Residual limb pain, sometimes called stump pain, is a type of pain felt in the part of a limb that remains after an amputation. It occurs in about half of people who have had an amputation. It may occur soon after the surgery, often within the first week, but may also last beyond healing. Residual limb pain usually isn't severe, but it may feel:

  • Pressing
  • Throbbing
  • Burning
  • Squeezing
  • Stabbing

In some people, the residual limb may move uncontrollably in small or significant ways. Residual limb pain is different from phantom pain, which is pain that seems to come from an amputated limb. But residual limb pain and phantom pain often occur together. Research shows that more than half of people with phantom pain also have residual limb pain.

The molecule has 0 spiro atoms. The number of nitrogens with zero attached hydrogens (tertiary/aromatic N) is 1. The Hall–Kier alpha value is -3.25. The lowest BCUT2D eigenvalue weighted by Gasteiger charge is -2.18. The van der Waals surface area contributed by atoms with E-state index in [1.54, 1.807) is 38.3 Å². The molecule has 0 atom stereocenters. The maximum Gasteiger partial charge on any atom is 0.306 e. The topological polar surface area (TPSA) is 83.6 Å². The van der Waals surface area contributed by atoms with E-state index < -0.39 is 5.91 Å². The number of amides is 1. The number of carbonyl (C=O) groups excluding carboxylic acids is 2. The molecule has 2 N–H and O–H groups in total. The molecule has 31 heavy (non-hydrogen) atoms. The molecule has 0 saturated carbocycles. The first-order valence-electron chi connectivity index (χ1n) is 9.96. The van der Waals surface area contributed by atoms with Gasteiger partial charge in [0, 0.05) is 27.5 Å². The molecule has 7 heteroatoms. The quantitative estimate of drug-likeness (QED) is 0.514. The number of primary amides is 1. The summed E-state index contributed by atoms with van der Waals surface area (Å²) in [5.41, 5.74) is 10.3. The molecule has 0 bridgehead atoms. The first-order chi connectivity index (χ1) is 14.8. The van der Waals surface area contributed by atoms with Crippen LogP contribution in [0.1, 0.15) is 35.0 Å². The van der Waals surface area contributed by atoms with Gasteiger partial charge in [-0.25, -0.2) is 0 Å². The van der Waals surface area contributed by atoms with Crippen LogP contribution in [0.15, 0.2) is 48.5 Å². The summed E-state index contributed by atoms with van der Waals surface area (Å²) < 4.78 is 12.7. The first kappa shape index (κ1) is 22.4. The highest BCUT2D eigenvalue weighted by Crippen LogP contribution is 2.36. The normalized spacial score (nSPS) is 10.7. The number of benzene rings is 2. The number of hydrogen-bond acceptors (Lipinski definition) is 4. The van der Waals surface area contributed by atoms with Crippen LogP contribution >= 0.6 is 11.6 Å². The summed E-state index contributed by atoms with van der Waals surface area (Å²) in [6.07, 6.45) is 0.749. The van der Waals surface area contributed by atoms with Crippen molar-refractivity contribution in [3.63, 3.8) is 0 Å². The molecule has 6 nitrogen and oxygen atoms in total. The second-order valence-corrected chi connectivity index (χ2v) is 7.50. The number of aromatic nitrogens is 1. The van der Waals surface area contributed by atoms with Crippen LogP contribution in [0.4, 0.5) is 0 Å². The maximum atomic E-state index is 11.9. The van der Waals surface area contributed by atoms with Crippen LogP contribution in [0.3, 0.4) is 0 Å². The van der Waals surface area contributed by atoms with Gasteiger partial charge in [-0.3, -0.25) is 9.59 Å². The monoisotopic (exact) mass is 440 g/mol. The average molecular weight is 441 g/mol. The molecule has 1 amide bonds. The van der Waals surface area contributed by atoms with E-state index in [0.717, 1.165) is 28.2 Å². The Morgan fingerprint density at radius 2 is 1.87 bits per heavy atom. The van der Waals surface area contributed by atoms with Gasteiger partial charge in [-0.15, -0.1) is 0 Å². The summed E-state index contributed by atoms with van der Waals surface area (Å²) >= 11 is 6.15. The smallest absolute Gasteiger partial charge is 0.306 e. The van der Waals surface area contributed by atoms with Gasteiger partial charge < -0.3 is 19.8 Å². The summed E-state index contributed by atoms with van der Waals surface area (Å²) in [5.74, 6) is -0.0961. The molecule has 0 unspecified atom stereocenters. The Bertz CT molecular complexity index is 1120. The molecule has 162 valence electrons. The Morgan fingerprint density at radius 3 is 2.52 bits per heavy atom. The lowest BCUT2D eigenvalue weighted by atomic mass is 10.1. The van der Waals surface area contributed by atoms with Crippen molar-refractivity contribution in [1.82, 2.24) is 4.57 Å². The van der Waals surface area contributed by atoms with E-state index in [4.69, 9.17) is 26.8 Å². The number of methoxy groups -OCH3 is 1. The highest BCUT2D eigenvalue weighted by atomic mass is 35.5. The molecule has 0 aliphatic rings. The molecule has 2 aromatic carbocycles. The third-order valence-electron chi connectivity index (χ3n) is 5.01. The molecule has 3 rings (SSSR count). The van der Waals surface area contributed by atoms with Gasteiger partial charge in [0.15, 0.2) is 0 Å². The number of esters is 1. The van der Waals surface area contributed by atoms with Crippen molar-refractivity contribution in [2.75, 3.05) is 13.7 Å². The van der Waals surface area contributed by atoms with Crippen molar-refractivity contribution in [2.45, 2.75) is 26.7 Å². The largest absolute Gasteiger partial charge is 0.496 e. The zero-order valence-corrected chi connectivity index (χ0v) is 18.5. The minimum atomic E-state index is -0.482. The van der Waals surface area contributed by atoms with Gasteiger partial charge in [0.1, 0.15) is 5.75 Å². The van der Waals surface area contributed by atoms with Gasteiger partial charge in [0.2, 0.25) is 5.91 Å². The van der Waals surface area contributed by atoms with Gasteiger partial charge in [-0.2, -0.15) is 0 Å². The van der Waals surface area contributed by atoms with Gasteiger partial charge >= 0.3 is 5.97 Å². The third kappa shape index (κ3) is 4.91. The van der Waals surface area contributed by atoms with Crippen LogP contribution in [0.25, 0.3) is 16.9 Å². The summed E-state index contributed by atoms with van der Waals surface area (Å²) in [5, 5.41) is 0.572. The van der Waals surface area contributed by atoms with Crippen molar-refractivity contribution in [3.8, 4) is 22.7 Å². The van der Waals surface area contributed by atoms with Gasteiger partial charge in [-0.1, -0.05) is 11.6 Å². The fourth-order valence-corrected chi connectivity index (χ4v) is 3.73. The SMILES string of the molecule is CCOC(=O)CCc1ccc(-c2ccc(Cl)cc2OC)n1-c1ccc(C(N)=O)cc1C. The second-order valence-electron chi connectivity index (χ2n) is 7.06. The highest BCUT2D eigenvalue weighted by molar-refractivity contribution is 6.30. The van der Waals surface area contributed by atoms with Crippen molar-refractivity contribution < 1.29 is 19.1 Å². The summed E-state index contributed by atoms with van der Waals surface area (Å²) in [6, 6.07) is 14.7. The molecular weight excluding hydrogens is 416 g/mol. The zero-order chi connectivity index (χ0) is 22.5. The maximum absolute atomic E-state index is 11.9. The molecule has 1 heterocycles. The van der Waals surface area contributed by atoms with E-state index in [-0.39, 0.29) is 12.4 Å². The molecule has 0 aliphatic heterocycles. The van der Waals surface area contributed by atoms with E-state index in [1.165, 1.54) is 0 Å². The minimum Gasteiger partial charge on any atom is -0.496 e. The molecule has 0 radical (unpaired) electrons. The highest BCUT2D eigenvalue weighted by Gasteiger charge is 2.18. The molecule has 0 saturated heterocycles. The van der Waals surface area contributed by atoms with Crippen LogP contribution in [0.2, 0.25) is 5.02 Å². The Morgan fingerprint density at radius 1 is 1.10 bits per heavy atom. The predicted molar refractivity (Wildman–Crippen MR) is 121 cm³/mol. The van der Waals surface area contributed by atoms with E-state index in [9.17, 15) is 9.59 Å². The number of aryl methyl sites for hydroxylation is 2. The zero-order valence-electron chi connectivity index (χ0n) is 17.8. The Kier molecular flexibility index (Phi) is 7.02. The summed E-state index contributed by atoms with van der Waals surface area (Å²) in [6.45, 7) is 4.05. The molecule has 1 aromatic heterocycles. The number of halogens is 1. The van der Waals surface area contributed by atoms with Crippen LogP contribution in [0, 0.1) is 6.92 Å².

Residual limb pain may be caused by:

  • Problems in the bone or the soft tissue
  • Infection
  • Poor blood supply to the limb
  • A tumor
  • Problems with the fit or use of a prosthesis